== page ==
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Complete Chamber Works for Cello
Partita for cello and piano, Op.35 (1959) [20:58]
Elegy for cello and piano, Op.5 (1950) [6:43]
Sonata for cello solo, Op.52 (1967) [18:33]
Alleluia Pascha Nostrum for cello and piano, Op.85 (1970)
Raphael Wallfisch (cello); Raphael Terroni (piano)
rec. Menuhin Hall, Yehudi Menuhin School, Stoke d’Abernon, Cobham,
Surrey, 8 April 2009, 18 February 2010. DDD
BRITISH MUSIC SOCIETY BMS439CD [61:03]
Declaration of interest: I am a life member of the British Music
Society (BMS) and am currently editor of the Society’s quarterly
If Chandos is the home of the orchestral Leighton (review
then Meridian must be seen as the prime source for the composer’s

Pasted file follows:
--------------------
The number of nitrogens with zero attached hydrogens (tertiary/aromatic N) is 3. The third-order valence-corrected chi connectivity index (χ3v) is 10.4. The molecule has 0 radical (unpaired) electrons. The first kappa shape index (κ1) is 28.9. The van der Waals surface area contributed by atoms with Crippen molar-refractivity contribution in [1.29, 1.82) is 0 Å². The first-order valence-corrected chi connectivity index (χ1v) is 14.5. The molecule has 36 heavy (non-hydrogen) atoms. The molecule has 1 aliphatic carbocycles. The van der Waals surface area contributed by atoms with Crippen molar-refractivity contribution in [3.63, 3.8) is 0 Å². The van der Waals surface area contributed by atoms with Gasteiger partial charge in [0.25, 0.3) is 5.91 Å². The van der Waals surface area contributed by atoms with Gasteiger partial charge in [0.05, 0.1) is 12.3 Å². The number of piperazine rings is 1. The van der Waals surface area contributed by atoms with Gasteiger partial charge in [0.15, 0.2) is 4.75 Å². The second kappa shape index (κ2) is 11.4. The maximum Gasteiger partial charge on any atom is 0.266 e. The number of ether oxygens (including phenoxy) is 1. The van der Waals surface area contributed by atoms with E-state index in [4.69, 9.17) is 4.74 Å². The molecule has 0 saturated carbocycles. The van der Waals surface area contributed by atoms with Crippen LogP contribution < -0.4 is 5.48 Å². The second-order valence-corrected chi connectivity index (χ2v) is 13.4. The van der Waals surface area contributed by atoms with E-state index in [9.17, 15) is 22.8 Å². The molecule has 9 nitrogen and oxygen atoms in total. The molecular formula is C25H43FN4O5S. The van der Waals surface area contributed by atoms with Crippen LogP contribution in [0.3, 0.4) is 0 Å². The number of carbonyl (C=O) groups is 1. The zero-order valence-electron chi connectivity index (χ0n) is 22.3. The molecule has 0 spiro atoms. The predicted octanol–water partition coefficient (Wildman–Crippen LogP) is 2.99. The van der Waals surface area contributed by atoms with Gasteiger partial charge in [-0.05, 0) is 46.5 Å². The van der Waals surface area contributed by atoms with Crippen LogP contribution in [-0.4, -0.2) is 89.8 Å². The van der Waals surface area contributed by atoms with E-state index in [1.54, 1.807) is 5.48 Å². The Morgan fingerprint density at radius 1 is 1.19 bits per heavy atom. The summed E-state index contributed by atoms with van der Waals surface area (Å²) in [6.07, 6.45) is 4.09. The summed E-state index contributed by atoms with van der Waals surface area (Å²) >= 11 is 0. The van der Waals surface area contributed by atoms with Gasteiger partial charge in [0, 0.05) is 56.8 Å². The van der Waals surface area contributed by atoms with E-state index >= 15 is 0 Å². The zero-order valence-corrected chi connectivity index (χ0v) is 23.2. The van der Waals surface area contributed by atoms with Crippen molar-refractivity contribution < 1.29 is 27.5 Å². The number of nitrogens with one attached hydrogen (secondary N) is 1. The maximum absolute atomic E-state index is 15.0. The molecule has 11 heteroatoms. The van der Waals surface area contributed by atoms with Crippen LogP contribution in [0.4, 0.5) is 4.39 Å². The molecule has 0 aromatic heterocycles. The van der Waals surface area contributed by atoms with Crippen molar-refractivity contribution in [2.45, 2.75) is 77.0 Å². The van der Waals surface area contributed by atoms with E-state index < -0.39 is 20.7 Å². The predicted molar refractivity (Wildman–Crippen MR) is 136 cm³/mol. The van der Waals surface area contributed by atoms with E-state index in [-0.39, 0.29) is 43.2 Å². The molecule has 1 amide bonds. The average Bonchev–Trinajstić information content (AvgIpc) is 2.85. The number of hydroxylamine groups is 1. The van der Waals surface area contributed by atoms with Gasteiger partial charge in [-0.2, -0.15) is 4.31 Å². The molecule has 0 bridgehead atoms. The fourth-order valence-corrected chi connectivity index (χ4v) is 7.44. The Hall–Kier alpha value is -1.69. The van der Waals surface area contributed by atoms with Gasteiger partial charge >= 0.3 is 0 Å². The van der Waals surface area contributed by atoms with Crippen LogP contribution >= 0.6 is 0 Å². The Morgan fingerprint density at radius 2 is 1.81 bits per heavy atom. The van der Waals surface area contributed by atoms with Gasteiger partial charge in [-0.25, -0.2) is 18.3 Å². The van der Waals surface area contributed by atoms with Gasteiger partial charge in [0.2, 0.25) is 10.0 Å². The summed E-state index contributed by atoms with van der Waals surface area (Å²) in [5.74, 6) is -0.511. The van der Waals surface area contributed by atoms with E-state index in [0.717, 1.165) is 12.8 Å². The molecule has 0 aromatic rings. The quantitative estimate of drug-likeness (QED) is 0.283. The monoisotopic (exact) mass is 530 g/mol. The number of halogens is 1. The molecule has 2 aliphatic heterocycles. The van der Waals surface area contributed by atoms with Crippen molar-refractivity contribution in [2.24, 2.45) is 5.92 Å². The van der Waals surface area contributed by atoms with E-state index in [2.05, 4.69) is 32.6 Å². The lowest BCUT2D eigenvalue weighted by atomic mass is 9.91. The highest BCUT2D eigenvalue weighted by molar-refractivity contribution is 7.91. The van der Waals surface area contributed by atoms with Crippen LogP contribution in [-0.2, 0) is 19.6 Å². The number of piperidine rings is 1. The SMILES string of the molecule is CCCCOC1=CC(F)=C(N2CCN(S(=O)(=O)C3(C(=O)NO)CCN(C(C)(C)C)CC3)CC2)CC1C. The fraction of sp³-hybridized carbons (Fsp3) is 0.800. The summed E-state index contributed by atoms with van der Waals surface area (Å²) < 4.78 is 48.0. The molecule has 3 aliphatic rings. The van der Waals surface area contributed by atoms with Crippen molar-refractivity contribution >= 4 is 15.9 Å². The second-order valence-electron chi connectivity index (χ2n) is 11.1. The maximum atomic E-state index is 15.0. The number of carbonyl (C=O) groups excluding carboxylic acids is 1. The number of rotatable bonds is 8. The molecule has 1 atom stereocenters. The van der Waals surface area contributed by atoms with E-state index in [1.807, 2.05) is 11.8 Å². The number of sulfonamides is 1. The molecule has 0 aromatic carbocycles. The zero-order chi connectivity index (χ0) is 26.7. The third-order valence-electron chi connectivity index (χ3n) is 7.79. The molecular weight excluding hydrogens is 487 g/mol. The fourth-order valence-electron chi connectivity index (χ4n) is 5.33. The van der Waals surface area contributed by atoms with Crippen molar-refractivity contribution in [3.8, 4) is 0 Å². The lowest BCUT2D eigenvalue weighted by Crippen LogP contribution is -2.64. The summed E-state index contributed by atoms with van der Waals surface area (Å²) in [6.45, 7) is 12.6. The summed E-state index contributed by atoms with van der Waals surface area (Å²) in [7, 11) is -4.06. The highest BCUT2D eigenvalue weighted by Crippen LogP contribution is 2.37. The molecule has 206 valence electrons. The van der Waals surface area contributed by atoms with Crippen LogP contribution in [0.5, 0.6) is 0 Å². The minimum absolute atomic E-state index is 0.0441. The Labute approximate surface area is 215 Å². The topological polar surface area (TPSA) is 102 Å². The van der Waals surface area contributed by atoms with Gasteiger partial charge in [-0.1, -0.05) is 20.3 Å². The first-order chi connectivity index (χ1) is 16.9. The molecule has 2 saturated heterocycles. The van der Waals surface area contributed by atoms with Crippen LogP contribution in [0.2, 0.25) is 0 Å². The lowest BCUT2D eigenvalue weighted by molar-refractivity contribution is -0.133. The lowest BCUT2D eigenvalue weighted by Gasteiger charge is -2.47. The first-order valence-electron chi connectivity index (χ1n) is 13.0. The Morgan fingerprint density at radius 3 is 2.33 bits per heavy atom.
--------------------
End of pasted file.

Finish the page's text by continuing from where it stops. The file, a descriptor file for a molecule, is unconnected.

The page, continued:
chamber music (review
Restricting ourselves to instrumental music let’s not forget
also the Delphian triple CD set from Angela Brownridge (review)
and Margaret Fingerhut’s two collections on Chandos (review
The present utterly committed performances and excellent recordings
of Leighton’s works for cello and piano remind us that we need
to cast our nets wider than just those three companies.
Enduring respect, friendships and artist links are reflected
in the Leighton performance history and discography. That continues
with this disc. Richard Markham was the pianist on the Meridian
CD of the Piano Quintet, Piano Trio and Piano Quartet. He broadcast
the Piano Concerto No 3 with Nicholas Kraemer conducting the
BBC Scottish. Wallfisch’s long-established recording of the
Leighton Cello Concerto came out in 1989 when Leighton discs
were very rare indeed. He was the cellist in the Finzi-dedicated
Veris Gratia recorded in 1986 with George Caird (oboe)
on Chandos CHAN 8471 (with the second recording of Finzi Cello
Concerto). The Leighton was premiered at the Cheltenham Festival
in 1956 with Florence Hooton and was later taken up by Maurice
Gendron. Hooton broadcast the Partita in 1963 from the
Wigmore Hall. Wallfisch father and son have played a core role
in advocating Leighton. Peter Wallfisch performed and broadcast